Girl Scout cookies are a well-known and beloved treat. These cookies support local Girl Scouts and give them experience in the sales world.
While one box of cookies may be affordable, their custom flavors tempt many to buy more. This adds up to quite a bit of cash.
Girl Scout cookies are so expensive because they help to raise funds for the organization and local troops. The bakeries must mass produce millions of cookies during the selling season, to meet the demand of the consumers who want a convenient and popular brand of cookie. To be economically resourceful, the company has also had to make ingredient changes to benefit people globally and locally.
Let’s explore these factors in more depth. Here you can see why Girl Scouts cookies cost more than others that you might buy off the grocery shelves or make on your own.
1. Organizational Costs
The Girl Scouts of America provide girls with opportunities to become leaders in their communities. The sales of cookies promote goal-setting, money management, decision making, interpersonal skills, and entrepreneurship.
About 76% of Girl Scout cookie revenue stays local.
More than half, at 54%, of the money, goes towards Girl Scouts programs and properties, volunteer training, financial assistance, and local council support. Successful sales can help pay for the girls’ annual registration fees, uniforms, and badges.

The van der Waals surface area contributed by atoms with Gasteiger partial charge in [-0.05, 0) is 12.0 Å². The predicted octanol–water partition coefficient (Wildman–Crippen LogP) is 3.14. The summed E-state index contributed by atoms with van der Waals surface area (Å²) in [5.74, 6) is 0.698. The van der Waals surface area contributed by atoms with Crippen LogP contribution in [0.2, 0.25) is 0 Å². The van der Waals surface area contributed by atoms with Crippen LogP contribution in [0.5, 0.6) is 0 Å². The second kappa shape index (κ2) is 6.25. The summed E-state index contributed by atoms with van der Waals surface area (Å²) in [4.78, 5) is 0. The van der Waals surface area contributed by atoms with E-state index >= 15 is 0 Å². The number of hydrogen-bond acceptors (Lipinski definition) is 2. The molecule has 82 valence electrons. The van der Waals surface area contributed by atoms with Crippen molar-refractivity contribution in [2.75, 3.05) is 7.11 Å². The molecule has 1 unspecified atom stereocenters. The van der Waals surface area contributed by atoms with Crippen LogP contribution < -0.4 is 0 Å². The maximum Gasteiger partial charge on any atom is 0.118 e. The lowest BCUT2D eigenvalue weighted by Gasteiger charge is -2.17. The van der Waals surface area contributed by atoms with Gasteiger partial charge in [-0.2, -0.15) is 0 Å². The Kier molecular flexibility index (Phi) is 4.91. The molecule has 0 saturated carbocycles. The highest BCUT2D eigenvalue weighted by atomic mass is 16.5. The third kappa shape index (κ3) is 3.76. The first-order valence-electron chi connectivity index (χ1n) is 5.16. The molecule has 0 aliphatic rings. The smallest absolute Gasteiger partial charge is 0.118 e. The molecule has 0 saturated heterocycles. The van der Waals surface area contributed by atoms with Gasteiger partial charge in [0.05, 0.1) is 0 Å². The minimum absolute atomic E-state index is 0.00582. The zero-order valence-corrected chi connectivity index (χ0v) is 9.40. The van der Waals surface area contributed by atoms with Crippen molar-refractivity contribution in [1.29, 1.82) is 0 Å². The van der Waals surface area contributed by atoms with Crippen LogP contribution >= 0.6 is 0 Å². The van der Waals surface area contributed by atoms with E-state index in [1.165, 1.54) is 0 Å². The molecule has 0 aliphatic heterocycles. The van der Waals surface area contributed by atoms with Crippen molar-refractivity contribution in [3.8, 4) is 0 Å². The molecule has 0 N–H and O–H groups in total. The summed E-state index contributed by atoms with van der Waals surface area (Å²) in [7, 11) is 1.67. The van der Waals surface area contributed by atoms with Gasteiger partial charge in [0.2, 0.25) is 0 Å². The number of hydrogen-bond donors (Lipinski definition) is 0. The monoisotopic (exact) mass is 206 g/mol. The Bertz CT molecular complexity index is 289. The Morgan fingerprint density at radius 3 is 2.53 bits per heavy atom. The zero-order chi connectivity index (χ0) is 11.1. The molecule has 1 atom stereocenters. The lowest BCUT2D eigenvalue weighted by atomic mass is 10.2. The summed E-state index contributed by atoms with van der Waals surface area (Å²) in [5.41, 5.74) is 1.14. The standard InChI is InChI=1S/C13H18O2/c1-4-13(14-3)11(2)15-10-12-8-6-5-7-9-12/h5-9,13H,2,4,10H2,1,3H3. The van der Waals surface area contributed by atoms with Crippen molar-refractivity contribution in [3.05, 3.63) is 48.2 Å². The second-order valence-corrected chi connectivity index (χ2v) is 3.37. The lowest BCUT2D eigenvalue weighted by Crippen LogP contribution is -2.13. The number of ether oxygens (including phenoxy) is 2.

Incentives for the girls and local troops receive 22% of sales. Incentives for sales offer prizes for top-sellers or store credit towards Girl Scout merchandise.
The remaining 24% is used for the cookie program and baking costs.
Girl Scouts is a large organization that has been around for over 100 years and has had over 50 million participants. It takes considerable money to keep an organization thriving and successful.
2. Source Of Fundraising
As mentioned above, 76% of the proceeds go towards the girls in the Girl Scouts program. The price is higher overall to raise funds for their individual troops.
Each local troop is involved in community projects that can directly benefit themselves and those that live in the area.
People are willing to buy cookies at a higher price to support their local community.
3. Production Costs
Bakers can purchase ingredients in bulk for mass production. In most cases, the cost of buying in bulk is cheaper.
However, these bakers are producing millions of cookies, which requires money for labor, utilities of the factory, machines, and packaging.
It takes money to make Girl Scout cookies, and the bakers that produce them must also make profits. If the bakers need more money for production costs this will, in turn, raise the cost of the cookies.
It takes considerable time to make cookies from start to finish. These include cookie dough, fillings, drizzled toppings, or shaved and toasted coconut.
The cookie dough needs time to bake as well as time for assembling the final product such as putting together creme-filled ones.
Then, all of the cookies need to be packaged for distribution.
While home bakers may not pack up their cookies for sale, the time and effort to make cookies like Girl Scout style ones is considerable. For example, if you make a copycat version of Girl Scout Samoas, you will spend about 3 hours of your time making them.